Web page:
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Dollar Ready to Rally as S&P 500 Advance and QE Talk Fade

Dollar Ready to Rally as S&P 500 Advance and QE Talk Fade

2012-03-10 04:21:00
John Kicklighter, Chief Strategist
Dollar_Ready_to_Rally_as_SP_500_Advance_and_QE_Talk_Fade_body_Picture_5.png, Dollar Ready to Rally as S&P 500 Advance and QE Talk FadeDollar_Ready_to_Rally_as_SP_500_Advance_and_QE_Talk_Fade_body_Picture_6.png, Dollar Ready to Rally as S&P 500 Advance and QE Talk Fade

Fundamental Forecast for the US Dollar: Bullish

The dollar rally against every one of its liquid counterparts this past week. That is a remarkable feat when we consider the fundamental headwinds that the currency was facing. First of all, the Euro seemed to clear a major hurdle in its return to financial health – theoretically diminishing the need for a primary counterpart. Furthermore, the February NFPs would print a better-than-expected read to extend the best six-month run in job growth since 2006. Those that have followed the greenback for any amount of time know that a positive read for economic activity is actually a burden for the safe haven currency. While the euro and benchmarks for risk trends (I prefer the S&P 500) are generally edging higher, the dollar is still clearly outperforming. And, when negative news is downplayed while the positive is leveraged, we have the foundation of a bullish market. Now, all we need is the ‘positive’ to fuel a true rally.

Though it may seem counterintuitive, the dense round of event risk that lorded over the markets last week was more of a dampener on price action than a catalyst. Heading into a release or event that can dramatically change the fundamental landscape and fuel volatility is a clear curb on trend development. Furthermore, when we finally absorbed the long-awaited headlines, we found that the outcomes were generally in line with expectations and the market was therefore well-positioned. It’s with these disruptive (and ultimately ineffective) episodes behind us that price action becomes productive. Now, the markets can actively reflect on the long-term outlook for risk trends.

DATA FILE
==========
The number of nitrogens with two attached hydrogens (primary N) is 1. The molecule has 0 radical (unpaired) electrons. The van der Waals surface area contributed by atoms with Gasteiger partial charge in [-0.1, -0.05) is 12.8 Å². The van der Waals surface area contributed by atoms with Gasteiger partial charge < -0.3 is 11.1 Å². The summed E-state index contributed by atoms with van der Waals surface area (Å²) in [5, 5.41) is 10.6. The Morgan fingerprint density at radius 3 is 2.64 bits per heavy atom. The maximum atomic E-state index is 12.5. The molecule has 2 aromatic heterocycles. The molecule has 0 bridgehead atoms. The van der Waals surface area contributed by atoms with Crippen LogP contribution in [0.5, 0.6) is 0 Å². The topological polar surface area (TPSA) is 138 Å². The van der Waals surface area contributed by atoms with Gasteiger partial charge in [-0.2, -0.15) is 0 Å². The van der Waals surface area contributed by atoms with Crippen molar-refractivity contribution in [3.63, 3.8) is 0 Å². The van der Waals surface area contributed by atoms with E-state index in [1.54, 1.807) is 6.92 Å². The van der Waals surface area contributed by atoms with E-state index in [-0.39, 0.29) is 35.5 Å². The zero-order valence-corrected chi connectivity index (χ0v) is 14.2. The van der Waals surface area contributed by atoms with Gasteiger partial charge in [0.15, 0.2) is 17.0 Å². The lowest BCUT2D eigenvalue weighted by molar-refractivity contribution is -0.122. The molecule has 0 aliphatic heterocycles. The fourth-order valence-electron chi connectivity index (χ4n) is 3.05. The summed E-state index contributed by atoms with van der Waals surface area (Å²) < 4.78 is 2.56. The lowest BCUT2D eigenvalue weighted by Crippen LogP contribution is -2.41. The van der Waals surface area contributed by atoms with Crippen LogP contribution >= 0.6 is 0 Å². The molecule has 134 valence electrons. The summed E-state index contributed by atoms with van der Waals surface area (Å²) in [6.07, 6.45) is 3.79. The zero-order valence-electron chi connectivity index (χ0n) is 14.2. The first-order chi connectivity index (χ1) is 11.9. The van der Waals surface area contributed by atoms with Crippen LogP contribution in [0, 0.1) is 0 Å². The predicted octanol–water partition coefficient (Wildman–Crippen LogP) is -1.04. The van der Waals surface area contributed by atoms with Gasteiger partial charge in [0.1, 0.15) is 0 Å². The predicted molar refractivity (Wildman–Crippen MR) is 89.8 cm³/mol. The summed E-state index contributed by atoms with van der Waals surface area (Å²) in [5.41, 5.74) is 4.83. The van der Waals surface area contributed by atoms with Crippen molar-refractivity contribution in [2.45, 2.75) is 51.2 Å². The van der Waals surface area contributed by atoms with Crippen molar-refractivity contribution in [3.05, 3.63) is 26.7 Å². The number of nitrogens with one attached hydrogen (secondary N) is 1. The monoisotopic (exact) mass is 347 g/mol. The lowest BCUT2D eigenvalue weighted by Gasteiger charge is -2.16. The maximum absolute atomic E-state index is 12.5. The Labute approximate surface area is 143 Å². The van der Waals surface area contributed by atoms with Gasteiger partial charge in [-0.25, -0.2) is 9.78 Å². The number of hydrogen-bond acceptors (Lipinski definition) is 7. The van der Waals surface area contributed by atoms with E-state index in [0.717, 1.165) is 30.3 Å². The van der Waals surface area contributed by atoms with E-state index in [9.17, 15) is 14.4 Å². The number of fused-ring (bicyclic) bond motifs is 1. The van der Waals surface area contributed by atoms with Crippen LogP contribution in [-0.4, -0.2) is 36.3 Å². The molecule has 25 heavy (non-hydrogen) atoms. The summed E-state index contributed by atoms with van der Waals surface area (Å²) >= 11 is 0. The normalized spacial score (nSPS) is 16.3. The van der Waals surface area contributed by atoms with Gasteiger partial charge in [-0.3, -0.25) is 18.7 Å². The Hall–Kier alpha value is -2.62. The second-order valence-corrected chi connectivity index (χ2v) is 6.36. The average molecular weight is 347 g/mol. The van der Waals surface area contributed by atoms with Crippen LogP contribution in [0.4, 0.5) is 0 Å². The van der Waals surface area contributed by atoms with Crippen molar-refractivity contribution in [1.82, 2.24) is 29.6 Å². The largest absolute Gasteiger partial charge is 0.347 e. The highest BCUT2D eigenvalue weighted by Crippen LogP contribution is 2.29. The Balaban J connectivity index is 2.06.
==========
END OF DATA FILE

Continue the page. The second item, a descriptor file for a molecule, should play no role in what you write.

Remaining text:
I have been dubious of the climb in equities, capital markets and general investor sentiment for some time, but the conviction of the masses is not always bound by sound reasoning. In the absence of expectations for higher yields and growth, stimulus can sate an addiction to capital gains. However, it is in that dependence that we could finally see the current bull phase collapse. Under the assumption that the advance in growth-linked assets to multi-year highs has been geared by the collective support of the world’s central banks and governments, there would be diminishing marginal utility. We need more stimulus to take the vital next step and symbolically carry us to new highs (above 1,400 for the S&P 500, beyond 13,000 for the Dow, to fresh record highs for AUDUSD, etc).

In this moral hazard withdrawal, the speculative ranks have started to look months ahead to price in the potential release of the Fed’s next stimulus program. Why the Federal Reserve? Because its programs are the largest, it taps into the heart of the global speculative market and the subsequent low rates feed an attractive carry funding source. Yet, is talk of QE3 reasonable or overblown? Doubts that it is even a consideration should be banished by the S&P 500’s negative reaction to Fed Chairman Bernanke’s avoidance of the topic in recent testimony. We will test just how reliant the market has become in the upcoming week with the FOMC rate decision. We should look for any mention of ‘scope’ or ‘possibility’ of further easing ‘if it’s needed’. If the stimulus pump is left off the ticket and the central bank sticks to the improved economic outlook defined in the Beige book, QE3 hopes for later in the year will start to look outlandish.

A bad reaction from capital markets to a no-stimulus outcome would be a major boon for the greenback. If stocks and other speculatively-guided markets are overleveraged, an unwinding could very well be disorderly (especially from these heights). Volatility and risk aversion are the dollar’s forte. Furthermore, a shift away from further stimulus will shift the focus back on the growth/inflation balance. And, after this past Friday’s NFPs, we will have a leveraged interest in next Friday’s CPI figures. With headline readings already running hot at 2.9 percent (and core above target themselves), that outlook for further QE could turn into fear of tightening the reins. – JK

--- Written by: John Kicklighter, Senior Currency Strategist for

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